A Tribute to Mickey Rooney
Joe Yule, Jr. was a baby of 18 months when he first appeared on stage in 1922. Only now he’s known as Mickey Rooney, and more than eight decades later he’s still hamming it up for the fans.
Laurence Olivier once said that Mickey Rooney was the single best actor America had ever produced. At the other end of the spectrum, there are those who said that his best days ended when he and Judy Garland stopped making films together, and that his choice of roles in the latter half of his career was suspect. But one thing that can be said for sure: While other child stars faded and went on to other fields of endeavor, Mickey Rooney has kept on acting and entertaining for eight decades.
He also kept on getting married, with eight ex-wives including glamorous actress Ava Gardner. He often joked about it, once saying, “I’m the only man in the world whose marriage license reads, ‘To Whom it May Concern’.”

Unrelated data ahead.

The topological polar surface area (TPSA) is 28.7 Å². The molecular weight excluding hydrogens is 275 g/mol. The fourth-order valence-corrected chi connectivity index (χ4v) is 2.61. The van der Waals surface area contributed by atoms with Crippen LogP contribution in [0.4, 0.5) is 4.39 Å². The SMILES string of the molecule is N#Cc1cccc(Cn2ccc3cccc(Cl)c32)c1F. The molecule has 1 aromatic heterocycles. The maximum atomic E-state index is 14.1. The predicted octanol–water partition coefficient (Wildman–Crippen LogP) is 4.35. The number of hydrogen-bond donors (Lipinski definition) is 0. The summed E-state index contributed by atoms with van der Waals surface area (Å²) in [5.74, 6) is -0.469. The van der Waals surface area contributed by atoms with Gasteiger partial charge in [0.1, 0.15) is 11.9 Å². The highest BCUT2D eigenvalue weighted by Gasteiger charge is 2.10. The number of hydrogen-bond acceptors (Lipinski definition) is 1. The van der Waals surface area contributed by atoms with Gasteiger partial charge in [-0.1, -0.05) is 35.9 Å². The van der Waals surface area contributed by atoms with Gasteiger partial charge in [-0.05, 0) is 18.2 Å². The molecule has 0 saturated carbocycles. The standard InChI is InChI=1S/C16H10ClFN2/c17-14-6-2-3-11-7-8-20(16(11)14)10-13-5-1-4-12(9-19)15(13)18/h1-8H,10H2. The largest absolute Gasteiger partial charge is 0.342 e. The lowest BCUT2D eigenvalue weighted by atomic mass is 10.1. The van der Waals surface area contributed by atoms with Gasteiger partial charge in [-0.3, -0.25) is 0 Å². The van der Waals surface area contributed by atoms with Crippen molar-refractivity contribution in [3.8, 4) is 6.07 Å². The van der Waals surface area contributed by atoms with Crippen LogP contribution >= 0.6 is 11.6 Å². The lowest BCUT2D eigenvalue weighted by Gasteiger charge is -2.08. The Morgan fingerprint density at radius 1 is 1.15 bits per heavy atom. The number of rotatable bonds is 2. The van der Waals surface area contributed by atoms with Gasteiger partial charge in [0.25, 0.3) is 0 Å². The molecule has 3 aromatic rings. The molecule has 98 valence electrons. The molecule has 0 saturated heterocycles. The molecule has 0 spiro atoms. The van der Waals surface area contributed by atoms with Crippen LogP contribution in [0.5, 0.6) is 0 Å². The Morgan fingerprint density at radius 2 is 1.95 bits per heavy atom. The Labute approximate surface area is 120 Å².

Mickey appeared in his first film at the age of 6, and officially took the name “Mickey Rooney” when he was 12. By the 1940s he was one of the top boxoffice stars in America, appearing in the popular Andy Hardy series and in several musicals with Judy Garland, not to mention The Adventures of Huckleberry Finn (1939) and National Velvet (1944).
He had his own TV show in the mid-fifties, returned to the stage in the 1960s, and made some successful TV movies in the 80s. He’s remained active into the 21st Century, with voiceovers for animated films, as well as talk shows, nightclubs and personal appearances.
Mickey was nominated twice for Best Actor Oscars, and twice for Best Supporting Actor. In 1939 he and Deanna Durbin received Special Oscars for their juvenile appearances, and in 1983 he won an honorary Oscar for his life’s work.
Part I: Introduction
Part III: Movie Reviews & Where to Find His Movies
Part IV: Photos, Art, and Posters